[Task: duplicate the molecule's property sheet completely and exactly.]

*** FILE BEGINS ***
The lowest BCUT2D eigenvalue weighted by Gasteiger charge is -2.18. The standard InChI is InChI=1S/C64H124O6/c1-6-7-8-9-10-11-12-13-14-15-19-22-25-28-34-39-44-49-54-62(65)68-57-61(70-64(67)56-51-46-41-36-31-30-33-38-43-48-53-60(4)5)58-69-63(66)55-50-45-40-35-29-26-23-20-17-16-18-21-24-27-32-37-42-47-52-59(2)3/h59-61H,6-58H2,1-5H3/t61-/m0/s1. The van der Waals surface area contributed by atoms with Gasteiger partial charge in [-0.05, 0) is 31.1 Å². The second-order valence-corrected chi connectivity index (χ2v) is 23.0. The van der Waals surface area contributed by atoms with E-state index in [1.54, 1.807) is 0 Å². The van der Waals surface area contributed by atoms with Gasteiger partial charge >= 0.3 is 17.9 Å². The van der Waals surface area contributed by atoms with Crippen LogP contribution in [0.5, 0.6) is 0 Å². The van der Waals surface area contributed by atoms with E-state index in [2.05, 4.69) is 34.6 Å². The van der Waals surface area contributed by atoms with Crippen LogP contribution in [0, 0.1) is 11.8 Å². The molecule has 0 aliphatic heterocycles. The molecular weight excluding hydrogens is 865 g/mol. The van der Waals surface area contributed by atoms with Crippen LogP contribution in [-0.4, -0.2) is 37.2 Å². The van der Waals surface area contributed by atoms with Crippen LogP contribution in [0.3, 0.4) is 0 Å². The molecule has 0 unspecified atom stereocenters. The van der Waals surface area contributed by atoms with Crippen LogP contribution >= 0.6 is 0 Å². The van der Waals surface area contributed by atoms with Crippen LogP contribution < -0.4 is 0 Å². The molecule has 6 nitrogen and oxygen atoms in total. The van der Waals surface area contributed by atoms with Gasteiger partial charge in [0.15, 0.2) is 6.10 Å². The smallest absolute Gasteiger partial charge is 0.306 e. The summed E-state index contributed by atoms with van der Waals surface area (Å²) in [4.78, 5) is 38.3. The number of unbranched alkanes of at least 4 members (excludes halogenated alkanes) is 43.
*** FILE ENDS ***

The lowest BCUT2D eigenvalue weighted by Gasteiger charge is -2.18. The standard InChI is InChI=1S/C64H124O6/c1-6-7-8-9-10-11-12-13-14-15-19-22-25-28-34-39-44-49-54-62(65)68-57-61(70-64(67)56-51-46-41-36-31-30-33-38-43-48-53-60(4)5)58-69-63(66)55-50-45-40-35-29-26-23-20-17-16-18-21-24-27-32-37-42-47-52-59(2)3/h59-61H,6-58H2,1-5H3/t61-/m0/s1. The van der Waals surface area contributed by atoms with Gasteiger partial charge in [-0.05, 0) is 31.1 Å². The second-order valence-corrected chi connectivity index (χ2v) is 23.0. The van der Waals surface area contributed by atoms with E-state index in [1.54, 1.807) is 0 Å². The van der Waals surface area contributed by atoms with Gasteiger partial charge >= 0.3 is 17.9 Å². The van der Waals surface area contributed by atoms with Crippen LogP contribution in [0.5, 0.6) is 0 Å². The van der Waals surface area contributed by atoms with E-state index in [2.05, 4.69) is 34.6 Å². The van der Waals surface area contributed by atoms with Crippen LogP contribution in [0, 0.1) is 11.8 Å². The molecule has 0 aliphatic heterocycles. The molecular weight excluding hydrogens is 865 g/mol. The van der Waals surface area contributed by atoms with Crippen LogP contribution in [-0.4, -0.2) is 37.2 Å². The van der Waals surface area contributed by atoms with Crippen LogP contribution in [0.3, 0.4) is 0 Å². The molecule has 0 unspecified atom stereocenters. The van der Waals surface area contributed by atoms with Crippen LogP contribution >= 0.6 is 0 Å². The van der Waals surface area contributed by atoms with Crippen LogP contribution < -0.4 is 0 Å². The molecule has 6 nitrogen and oxygen atoms in total. The van der Waals surface area contributed by atoms with Gasteiger partial charge in [0.15, 0.2) is 6.10 Å². The smallest absolute Gasteiger partial charge is 0.306 e. The summed E-state index contributed by atoms with van der Waals surface area (Å²) in [4.78, 5) is 38.3. The number of unbranched alkanes of at least 4 members (excludes halogenated alkanes) is 43.